Not too long ago I received a phone call that went something lie this: “Mr. Burns, I have a friend who’s a very successful rock drummer but he doesn’t read music. He’s never taken lessons but he’s decided to take the plunge. Can we set up an appointment?”
We set up the appointment. At the lesson, I was quite surprised to discover that the drummer in question was none other than Bill Ward, the original drummer with Black Sabbath. Bill explained to me that he has been doing a lot of studio work and some producing and has run into situations where reading would have been a big help. He did not like the feeling of guessing how certain parts were supposed to be played. He wanted to be sure he understood what was necessary, since the studio work he was doing was very different from touring with the group.
By the second lesson, Bill was actually sight-reading quarter and 8th notes. His eyes lit up and in a mildly British accent he said, “I feel as though the eagle has just landed.” He was so relieved that it was not as difficult as he imagined it would be. He even said, “I wish I had done this sooner.”
I have a lot of respect for Bill and for what he is doing. People rarely go back and learn things they probably should have learned when they were younger. They tend to just keep putting things off, rationalizing that they really don’t need to read right now. I read where a famous guitar player actually said that, with the advent of tape recorders, it was no longer necessary to read music. This is such a childish statement that I was sad to see it printed in a well-know magazine.
Many years ago, a young man by the name of Ron Carducci came to me and said, “I’m already nineteen years old. Is it too late to begin playing the drums?” I told him that it was not too late if he really applied himself. Within ten years, Ron was playing all the shows at Ceasar’s Place in Las Vegas in the house orchestra. He is a good example of what can happen when you apply yourself.
Learning to read music is a lot like going to the dentist: The fear of going is usually much worse than the experience. In Bill’s case, it had been on his mind for years. On one studio date, the conductor and the rhythm section began to discuss what could be played in a certain part of the music. Bill felt very uneasy because he couldn’t understand what they were talking about. Fortunately, after he was able to hear it, he realized it was not all that complicated. However, that feeling of not being sure is what made his decision for him. He said to himself, “I am finally going to learn to read.”
As I explained to Bill, reading drum music is much easier than reading the newspaper. The English alphabet has twenty-six letters that can be combined endlessly. Drummers only have to learn six note values and six rests; only twelve symbols in all. Even when you add the various forms of triplets, they are still based on the same fundamental note values. At any rate, reading music is just simple mathematics.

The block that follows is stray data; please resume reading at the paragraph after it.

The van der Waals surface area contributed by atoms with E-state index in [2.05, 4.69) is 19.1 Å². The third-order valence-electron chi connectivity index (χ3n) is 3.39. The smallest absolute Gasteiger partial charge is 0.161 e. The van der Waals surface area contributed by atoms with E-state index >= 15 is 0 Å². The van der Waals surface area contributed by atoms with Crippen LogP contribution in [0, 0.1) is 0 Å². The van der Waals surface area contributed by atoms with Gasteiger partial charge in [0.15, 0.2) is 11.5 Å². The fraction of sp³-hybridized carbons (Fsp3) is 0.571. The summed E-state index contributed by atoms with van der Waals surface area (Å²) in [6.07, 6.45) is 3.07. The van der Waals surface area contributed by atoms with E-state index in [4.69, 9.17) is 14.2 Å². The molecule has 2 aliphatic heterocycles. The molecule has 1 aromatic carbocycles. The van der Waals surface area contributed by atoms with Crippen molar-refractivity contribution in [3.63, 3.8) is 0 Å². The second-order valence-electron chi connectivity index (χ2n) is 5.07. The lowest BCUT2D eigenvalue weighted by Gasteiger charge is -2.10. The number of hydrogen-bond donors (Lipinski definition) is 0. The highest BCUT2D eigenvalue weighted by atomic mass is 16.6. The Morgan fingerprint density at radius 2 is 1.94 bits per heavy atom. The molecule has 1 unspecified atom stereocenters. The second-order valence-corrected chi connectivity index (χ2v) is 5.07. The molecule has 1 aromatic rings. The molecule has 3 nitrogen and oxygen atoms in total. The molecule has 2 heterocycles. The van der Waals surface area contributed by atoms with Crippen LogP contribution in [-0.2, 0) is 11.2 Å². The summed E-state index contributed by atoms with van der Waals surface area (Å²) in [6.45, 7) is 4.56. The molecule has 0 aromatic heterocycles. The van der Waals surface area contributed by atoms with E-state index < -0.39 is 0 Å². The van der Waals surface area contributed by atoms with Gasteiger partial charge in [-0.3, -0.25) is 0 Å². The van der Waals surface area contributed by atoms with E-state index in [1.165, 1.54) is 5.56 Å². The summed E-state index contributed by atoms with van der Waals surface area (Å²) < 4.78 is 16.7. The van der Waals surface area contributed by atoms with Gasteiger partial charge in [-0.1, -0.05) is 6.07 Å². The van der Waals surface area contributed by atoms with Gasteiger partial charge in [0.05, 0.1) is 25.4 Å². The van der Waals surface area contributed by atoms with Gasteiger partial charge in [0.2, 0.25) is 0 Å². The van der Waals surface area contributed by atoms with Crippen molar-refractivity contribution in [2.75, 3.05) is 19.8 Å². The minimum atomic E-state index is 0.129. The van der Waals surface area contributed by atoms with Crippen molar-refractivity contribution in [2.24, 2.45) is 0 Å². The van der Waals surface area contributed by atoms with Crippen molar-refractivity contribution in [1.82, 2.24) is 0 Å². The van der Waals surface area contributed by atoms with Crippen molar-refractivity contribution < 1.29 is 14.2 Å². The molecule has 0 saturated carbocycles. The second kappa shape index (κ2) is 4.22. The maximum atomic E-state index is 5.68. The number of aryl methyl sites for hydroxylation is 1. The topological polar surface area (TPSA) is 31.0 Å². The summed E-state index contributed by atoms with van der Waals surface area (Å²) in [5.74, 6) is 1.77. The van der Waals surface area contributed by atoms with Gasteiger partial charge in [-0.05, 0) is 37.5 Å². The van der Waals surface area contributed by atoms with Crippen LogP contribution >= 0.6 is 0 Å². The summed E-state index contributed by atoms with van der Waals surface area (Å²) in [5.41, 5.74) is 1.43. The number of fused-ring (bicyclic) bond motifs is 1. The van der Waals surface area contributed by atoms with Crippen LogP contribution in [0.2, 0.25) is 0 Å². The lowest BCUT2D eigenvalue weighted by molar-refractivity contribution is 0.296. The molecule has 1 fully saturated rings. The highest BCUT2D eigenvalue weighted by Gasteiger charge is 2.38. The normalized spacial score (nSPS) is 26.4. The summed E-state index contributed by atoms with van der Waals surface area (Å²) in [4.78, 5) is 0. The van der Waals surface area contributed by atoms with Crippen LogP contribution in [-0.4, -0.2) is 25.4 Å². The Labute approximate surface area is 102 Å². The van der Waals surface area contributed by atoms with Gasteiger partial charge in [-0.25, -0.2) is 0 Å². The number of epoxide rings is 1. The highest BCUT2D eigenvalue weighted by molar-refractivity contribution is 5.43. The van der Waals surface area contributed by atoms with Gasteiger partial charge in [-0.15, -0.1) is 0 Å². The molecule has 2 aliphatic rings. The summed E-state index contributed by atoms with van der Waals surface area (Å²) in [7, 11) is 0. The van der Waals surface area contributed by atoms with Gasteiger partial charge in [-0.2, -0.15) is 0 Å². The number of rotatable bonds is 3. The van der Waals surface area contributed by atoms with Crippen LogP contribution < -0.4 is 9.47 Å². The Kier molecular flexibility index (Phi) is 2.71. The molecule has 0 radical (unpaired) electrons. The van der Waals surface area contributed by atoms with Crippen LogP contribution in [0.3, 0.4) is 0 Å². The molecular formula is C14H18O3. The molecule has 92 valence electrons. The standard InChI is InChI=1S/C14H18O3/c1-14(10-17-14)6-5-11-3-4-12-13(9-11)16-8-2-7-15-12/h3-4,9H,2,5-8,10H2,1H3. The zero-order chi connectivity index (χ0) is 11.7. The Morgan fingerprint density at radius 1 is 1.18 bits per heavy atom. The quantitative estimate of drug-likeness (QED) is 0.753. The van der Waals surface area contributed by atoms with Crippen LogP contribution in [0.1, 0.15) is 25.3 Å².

At the present time, I have a very talented young student who is planning on attending Berklee College of Music next term. When he first began to study with me, his reading skills were quite poor. One day, when he was getting a little discouraged, I told him, “Look! As far as talent, feel, hearing and ability go, you are a ten. As far as reading and technique go, you are only a three. However, that is no problem. I can’t teach talent but I can teach you how to read and how to play the instrument. It just takes a little time and some patience.”
Today, his reading is excellent and his control has improved greatly. Because reading is no longer a problem, he has more confidence. That’s one of the side benefits of learning to read: Proving to yourself that you can do it makes you feel good about yourself. It helps you face the next challenge with a more positive attitude. Each thing that you learn in life helps prepare you for the next learning experience. After a while, you develop confidence in your ability to learn. This, in itself, makes learning easier. And once you make it easier, you can make it fun!
Bill ward and I have had a lot of fun at his lessons. Working with someone of Bills age and experience is different from the usual teacher/student relationship. It’s more a sharing of experience. We’ve had a lot of laughs as he has discovered that it really is easier than he thought.
Bill has also expressed a desire to learn the rudiments. He wants to cover the areas he missed by not studying sooner. He is smart enough to know that studying is not going to “mess up his style” or “make him less creative.” He will simply know more about music and understand more about drumming. He already has a proven style. He wants to expand it.
I don’t want to embarrass Bill but I really do admire his spirit. I look forward to his lessons because we have become friends. I want all of you to know about Bill in the hope that his experiences will encourage many of you to study and learn to read.
Those of you who might be putting off learning to read should make a decision. Decide to go back and learn. You will be glad you did. Remember, when you lack information, you have less to work with in your career. And it doesn’t matter what your age happens to be. Bill is no youngster. By the same token, Ron Carducci thought it might be too late at the age of nineteen. Believe me, if you really want to learn. It is never too late!